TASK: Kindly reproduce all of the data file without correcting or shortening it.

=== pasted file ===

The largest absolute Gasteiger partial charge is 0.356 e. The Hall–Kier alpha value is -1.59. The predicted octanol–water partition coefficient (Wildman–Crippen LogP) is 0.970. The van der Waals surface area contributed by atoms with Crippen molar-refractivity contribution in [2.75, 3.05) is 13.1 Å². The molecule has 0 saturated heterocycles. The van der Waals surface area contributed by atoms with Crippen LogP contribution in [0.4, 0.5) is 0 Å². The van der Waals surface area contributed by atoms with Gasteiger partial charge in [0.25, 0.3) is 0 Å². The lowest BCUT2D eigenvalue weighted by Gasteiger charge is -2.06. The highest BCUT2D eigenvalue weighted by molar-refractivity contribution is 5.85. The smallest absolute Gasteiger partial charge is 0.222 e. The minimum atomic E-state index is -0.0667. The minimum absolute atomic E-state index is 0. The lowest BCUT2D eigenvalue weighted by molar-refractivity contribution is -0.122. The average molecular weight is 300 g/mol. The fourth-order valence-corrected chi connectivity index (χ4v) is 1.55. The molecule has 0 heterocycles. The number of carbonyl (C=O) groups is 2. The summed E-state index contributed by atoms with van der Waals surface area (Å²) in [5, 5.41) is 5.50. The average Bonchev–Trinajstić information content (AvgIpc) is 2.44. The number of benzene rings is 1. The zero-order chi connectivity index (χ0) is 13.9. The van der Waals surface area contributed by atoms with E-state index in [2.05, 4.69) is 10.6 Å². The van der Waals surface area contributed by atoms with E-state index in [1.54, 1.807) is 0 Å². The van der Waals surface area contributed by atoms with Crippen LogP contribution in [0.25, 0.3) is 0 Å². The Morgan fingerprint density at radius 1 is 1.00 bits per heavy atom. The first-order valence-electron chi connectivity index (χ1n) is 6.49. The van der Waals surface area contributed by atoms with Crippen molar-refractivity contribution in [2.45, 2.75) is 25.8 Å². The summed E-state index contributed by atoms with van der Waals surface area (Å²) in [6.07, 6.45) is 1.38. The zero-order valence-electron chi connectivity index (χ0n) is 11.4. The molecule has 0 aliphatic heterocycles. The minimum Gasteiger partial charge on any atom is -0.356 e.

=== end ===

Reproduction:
The largest absolute Gasteiger partial charge is 0.356 e. The Hall–Kier alpha value is -1.59. The predicted octanol–water partition coefficient (Wildman–Crippen LogP) is 0.970. The van der Waals surface area contributed by atoms with Crippen molar-refractivity contribution in [2.75, 3.05) is 13.1 Å². The molecule has 0 saturated heterocycles. The van der Waals surface area contributed by atoms with Crippen LogP contribution in [0.4, 0.5) is 0 Å². The van der Waals surface area contributed by atoms with Gasteiger partial charge in [0.25, 0.3) is 0 Å². The lowest BCUT2D eigenvalue weighted by Gasteiger charge is -2.06. The highest BCUT2D eigenvalue weighted by molar-refractivity contribution is 5.85. The smallest absolute Gasteiger partial charge is 0.222 e. The minimum atomic E-state index is -0.0667. The minimum absolute atomic E-state index is 0. The lowest BCUT2D eigenvalue weighted by molar-refractivity contribution is -0.122. The average molecular weight is 300 g/mol. The fourth-order valence-corrected chi connectivity index (χ4v) is 1.55. The molecule has 0 heterocycles. The number of carbonyl (C=O) groups is 2. The summed E-state index contributed by atoms with van der Waals surface area (Å²) in [5, 5.41) is 5.50. The average Bonchev–Trinajstić information content (AvgIpc) is 2.44. The number of benzene rings is 1. The zero-order chi connectivity index (χ0) is 13.9. The van der Waals surface area contributed by atoms with E-state index in [2.05, 4.69) is 10.6 Å². The van der Waals surface area contributed by atoms with E-state index in [1.54, 1.807) is 0 Å². The van der Waals surface area contributed by atoms with Crippen LogP contribution in [0.25, 0.3) is 0 Å². The Morgan fingerprint density at radius 1 is 1.00 bits per heavy atom. The first-order valence-electron chi connectivity index (χ1n) is 6.49. The van der Waals surface area contributed by atoms with Crippen molar-refractivity contribution in [2.45, 2.75) is 25.8 Å². The summed E-state index contributed by atoms with van der Waals surface area (Å²) in [6.07, 6.45) is 1.38. The zero-order valence-electron chi connectivity index (χ0n) is 11.4. The molecule has 0 aliphatic heterocycles. The minimum Gasteiger partial charge on any atom is -0.356 e.